Both the front and rear outboard seats are what Nissan calls Zero Gravity seats. I’ve been a fan of these in the Altima sedan — though a few other Cars.com editors are not — and I thought they were incredibly comfortable in the Murano, as well. The cloth versions don’t have as much lumbar support as the leather, and the passenger seats don’t have height adjustment, but my driving partner and I thought they were quite pleasant after a three-hour haul from Napa to the coast and back.
Space is considerable in the backseat, which Nissan expects to be used for adults on a double date, not preteens being shuttled to soccer practice. The outboard seats are also Zero Gravity types, and on the Platinum trim they’re also heated.
Nissan should get an award for its center console, a near-perfect mix of physical buttons — I counted 17 — four knobs and a touch-screen. Buttons are either piano black with illuminated text and icons, or chrome-covered plastic with the labels above.
The 8-inch touch-screen — standard on SV trims and higher — has terrific resolution and has been completely rethought from the previous generation of Nissan systems, which I always found easy to use. Luckily, everything is still laid out in a straightforward way that should cause few headaches for the tech-averse.
There are separate screens for music, navigation and various other functions, as well as a home screen that gives brief glimpses of many systems that are active. However, I found that screen to look a bit unfinished compared with the competition.
The base stereo has good sound, and you can connect two devices via USB — one for front passengers and one for rear. Either can pipe music through the car’s stereo.
An upgraded Bose stereo is optional on SV trims and standard on SL and Platinum versions. I was a bit shocked to discover how poor this system sounded and my co-driver agreed. There was no frequency range in the music; it all seemed to be midrange, with not much treble and even less bass. And nearly all the sound was coming from the five speakers arrayed on top of the dash. There were only basic sound settings, and nothing significantly altered this distasteful aural experience. In reality, the base stereo sounded significantly better.
For an interior as spacious as the Nissan Murano’s, there could be more storage for front occupants. There’s a nice covered tray between the cupholders and a cubby in the center console that can do duty as a smartphone bin; otherwise, the driver will have to rely on the door pocket to stash frequently used items like loose change and other miscellaneous things. The cubby under the armrest itself is a decent size, but it’s not as cavernous as others in the class.
There’s also a small tray behind the cubby for rear passengers to put items, namely smartphones, into, because the rear USB ports are directly beneath it. It’s difficult to tell if it will be used in such a manner in real life. I tend to clench my phone when in a backseat in fear of forgetting it’s on my lap and dropping it when I get out.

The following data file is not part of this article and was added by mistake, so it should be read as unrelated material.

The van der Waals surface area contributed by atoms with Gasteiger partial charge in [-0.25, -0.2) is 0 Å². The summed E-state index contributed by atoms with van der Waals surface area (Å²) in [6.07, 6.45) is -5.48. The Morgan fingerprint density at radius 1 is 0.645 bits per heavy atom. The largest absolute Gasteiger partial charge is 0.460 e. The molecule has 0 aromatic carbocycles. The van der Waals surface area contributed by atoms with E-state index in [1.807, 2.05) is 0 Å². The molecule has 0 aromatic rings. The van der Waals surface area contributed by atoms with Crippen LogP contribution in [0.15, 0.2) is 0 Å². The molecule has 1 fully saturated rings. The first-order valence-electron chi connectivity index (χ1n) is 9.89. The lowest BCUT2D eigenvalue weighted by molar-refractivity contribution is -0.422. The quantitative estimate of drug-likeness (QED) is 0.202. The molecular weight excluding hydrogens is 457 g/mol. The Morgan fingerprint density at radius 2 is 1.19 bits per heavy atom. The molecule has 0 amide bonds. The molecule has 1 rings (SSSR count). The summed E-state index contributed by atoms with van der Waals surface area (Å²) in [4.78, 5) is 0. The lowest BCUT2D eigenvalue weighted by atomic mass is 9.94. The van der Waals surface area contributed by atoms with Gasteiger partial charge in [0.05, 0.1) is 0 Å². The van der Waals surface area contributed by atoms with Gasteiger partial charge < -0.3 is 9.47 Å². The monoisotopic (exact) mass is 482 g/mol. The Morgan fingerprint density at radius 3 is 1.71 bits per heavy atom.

A generous cargo area is another benefit of moving up to an SUV this size. At 39.6 cubic feet, the Murano doesn’t disappoint, providing plenty of room for four good-size pieces of luggage or a mix of luggage and golf bags. The Jeep Grand Cherokee, Subaru Outback and Hyundai Santa Fe Sport pack slightly smaller dimensions at 36.3, 35.5 and 35.4 cubic feet, respectively.
The split-bench rear seats fold flat via auto-latch release handles by the liftgate, a feature I’ve always appreciated; this expands cargo room to 69.9 cubic feet. This is ahead of the Grand Cherokee’s 68.3 but behind the 73.3 cubic feet in the Outback and 71.5 cubic feet in the Santa Fe Sport.
A backup camera is standard on the Murano, while Nissan’s Around View Monitor is standard on SL and Platinum trims. When activated, it offers a bird’s-eye view of the SUV by using cameras in front, back and in the side mirrors. It’s a feature I’ve always appreciated due to my home’s very narrow side driveway leading to my garage.
Blind spot warning is standard on SL and Platinum trims, as is a system to detect objects moving behind the car, called Moving Object Detection, and rear cross-traffic alert. Intelligent cruise control, forward collision warning and forward emergency braking are part of an optional Technology Package on those two trims, as well. See all the Murano’s standard and optional safety equipment here.
Despite the issues I uncovered in terms of steering and the stereo, the Nissan Murano is a remarkable all-around SUV that delivers on two aspects I’ve always said mattered to the mainstream car shopper: comfort and space.
However, starting at $30,445, including a destination charge, it’s more closely priced to the Jeep Grand Cherokee than the Outback or Santa Fe Sport, which can be had at their top trim levels for around $34,000. For 2015, the Murano adds that new top trim level, Platinum, for $39,885 with plenty of bells and whistles. Ford will field a redesigned Edge in the spring, but pricing hasn’t been announced yet.
There’s a happy medium or two in the Nissan Murano lineup for shoppers looking to spend between $33,000 and $35,000, but the competition’s more traditional looks and lower prices may pose a problem for Nissan’s new SUV.